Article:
Finding the Crane To Fit Your Needs

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In the United States, cranes have become quite common on construction sites when heavy lifting is involved. Many types of cranes exist to fit different needs; cranes are also present in manufacturing plants and commercial industry. 

Overhead Bridge Cranes

Overhead bridge cranes Chattanooga generally come in two different variations. Used primarily in industrial settings, this type of crane looks like a bridge, with two beams holding up a larger beam that runs horizontal to the ground. The lifting mechanism runs horizontally across the “bridge” to move items from one place to the next. There are a few different types of bridge cranes on the market: gantry cranes and jib cranes.

Gantry Crane

The first type of overhead crane is a gantry crane. Gantry cranes are supported by an A-frame and are moveable across tracks. They can also have caster wheels so that the location can be adjusted as needed. These cranes are often seen in shipyards, helping to move cargo off of boats. 

Jib Crane

A jib crane is different from a gantry crane in that this type of crane is permanently installed, either mounted to a ceiling, floor, or wall. The arm of the crane, also called the jib, has an assigned movement that is repeated over and over again. A jib crane can be programmed to work precisely as needed in any industrial setting. 

Freestanding Cranes

Freestanding cranes are sometimes called workstation cranes. Used in locomotive repair shops, the trolley wheels of the crane move about from above, embedded in an enclosed track, helping heavy parts to move seamlessly from one location to the next.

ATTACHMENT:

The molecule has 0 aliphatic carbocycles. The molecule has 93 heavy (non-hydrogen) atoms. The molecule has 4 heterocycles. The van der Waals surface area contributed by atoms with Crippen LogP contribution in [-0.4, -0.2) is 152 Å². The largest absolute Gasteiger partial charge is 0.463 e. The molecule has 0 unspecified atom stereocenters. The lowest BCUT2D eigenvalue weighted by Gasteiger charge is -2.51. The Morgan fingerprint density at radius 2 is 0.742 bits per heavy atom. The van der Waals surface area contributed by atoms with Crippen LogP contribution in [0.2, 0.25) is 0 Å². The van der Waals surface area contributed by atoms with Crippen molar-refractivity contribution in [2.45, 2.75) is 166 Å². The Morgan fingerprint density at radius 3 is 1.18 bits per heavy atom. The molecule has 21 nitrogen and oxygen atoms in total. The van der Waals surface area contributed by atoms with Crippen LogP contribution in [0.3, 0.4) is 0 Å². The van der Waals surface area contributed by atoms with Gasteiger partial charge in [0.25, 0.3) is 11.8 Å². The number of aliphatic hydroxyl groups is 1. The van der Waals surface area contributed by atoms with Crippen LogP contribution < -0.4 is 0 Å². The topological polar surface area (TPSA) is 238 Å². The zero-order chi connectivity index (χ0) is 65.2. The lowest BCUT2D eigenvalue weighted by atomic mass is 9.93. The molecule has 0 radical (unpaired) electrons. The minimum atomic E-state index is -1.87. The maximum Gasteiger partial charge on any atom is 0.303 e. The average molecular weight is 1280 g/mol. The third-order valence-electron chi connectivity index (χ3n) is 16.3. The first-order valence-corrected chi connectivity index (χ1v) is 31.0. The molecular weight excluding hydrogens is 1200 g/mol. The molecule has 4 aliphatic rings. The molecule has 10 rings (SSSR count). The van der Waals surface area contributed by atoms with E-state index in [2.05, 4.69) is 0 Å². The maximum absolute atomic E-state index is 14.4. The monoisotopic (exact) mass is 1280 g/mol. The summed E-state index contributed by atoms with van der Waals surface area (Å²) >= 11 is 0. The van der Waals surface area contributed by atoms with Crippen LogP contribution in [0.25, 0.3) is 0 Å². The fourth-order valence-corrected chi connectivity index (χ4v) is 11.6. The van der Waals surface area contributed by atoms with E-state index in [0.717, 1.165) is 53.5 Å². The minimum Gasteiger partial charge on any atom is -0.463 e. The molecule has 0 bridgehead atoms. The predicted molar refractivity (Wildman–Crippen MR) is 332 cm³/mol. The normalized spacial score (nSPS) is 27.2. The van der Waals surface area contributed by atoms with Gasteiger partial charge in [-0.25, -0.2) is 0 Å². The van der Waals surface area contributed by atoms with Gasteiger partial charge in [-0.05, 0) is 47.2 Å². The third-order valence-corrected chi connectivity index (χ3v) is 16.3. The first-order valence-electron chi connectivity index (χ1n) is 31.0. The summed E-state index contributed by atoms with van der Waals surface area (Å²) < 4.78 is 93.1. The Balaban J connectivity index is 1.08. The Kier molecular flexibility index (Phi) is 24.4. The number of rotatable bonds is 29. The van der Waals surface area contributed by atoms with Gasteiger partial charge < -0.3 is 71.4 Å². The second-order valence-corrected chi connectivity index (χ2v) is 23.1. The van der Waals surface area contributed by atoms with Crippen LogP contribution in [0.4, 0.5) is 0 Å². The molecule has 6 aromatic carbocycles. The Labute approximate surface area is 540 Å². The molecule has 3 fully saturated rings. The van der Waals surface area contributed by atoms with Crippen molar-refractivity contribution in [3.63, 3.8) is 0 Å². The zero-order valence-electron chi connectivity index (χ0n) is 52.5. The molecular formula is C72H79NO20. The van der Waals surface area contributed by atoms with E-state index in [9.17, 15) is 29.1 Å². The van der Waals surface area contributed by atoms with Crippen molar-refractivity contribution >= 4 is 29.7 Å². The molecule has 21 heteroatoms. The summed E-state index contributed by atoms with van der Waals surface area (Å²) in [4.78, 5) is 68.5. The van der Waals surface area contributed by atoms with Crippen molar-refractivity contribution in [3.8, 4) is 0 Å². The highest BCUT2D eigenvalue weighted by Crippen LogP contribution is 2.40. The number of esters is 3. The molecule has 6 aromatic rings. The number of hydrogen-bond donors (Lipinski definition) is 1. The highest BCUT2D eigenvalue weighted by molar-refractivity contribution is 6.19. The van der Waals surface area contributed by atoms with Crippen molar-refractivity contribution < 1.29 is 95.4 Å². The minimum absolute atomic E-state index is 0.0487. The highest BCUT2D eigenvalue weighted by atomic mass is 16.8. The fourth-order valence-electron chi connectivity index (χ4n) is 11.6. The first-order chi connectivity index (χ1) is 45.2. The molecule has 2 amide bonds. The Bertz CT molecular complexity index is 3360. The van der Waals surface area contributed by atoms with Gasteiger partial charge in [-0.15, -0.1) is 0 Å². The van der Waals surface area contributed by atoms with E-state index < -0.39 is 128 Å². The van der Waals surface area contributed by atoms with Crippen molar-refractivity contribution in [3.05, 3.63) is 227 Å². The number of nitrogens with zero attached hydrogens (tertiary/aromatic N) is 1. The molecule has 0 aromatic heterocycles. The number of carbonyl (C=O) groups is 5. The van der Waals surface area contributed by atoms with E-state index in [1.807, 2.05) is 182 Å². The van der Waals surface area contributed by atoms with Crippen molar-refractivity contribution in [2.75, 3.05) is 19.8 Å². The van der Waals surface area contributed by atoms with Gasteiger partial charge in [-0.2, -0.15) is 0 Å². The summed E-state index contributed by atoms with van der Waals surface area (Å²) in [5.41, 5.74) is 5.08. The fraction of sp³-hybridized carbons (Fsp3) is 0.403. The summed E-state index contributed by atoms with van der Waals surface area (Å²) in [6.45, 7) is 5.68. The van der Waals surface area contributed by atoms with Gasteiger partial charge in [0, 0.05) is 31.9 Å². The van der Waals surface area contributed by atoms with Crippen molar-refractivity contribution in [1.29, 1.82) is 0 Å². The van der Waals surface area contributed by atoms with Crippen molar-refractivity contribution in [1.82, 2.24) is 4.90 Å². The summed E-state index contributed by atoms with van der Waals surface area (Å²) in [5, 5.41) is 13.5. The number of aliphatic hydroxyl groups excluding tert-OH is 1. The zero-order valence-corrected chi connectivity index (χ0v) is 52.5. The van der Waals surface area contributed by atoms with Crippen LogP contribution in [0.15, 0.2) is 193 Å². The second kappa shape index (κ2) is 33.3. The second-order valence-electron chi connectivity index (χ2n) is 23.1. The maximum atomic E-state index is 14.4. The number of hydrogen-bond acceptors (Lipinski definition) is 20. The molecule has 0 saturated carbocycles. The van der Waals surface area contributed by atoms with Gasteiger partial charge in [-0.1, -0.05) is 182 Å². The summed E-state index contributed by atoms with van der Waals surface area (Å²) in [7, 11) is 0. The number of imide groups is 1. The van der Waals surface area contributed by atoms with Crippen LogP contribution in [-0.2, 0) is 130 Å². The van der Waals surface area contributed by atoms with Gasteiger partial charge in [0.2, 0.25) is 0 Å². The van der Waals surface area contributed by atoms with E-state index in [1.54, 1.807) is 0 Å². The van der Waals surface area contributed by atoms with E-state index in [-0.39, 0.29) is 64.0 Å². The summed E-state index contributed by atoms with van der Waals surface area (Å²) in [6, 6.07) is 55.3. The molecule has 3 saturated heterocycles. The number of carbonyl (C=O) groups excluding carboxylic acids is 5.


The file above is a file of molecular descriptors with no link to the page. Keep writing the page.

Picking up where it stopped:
Monorail Crane

A monorail crane is often used in assembly-line industries like automotive manufacturing or shipbuilding. Monorail cranes are used for a specific purpose within a factory setting and can move around curves if designed to do so. 

Bulk Handling Crane

The bulk-handling crane is used for lifting large volume items like coal and scrap metal. Equipped with a large claw-like feature at the end of its jib, bulk handling cranes can grab ahold of large amounts of heavy materials. 

Hammerhead Crane

A hammerhead crane is what many people think of when they think of a crane; it is a structure that has the ability to pivot around 360 degrees and has a trolley-like mechanism to move heavy items back and forth. These cranes are extremely heavy and are for the toughest jobs around. They usually are assembled on-site because the pieces of this crane are so heavy. 

From stationary cranes to adjustable cranes, the crane industry offers multiple options. Knowing what functions are needed from the crane is the first step in making an appropriate selection. 

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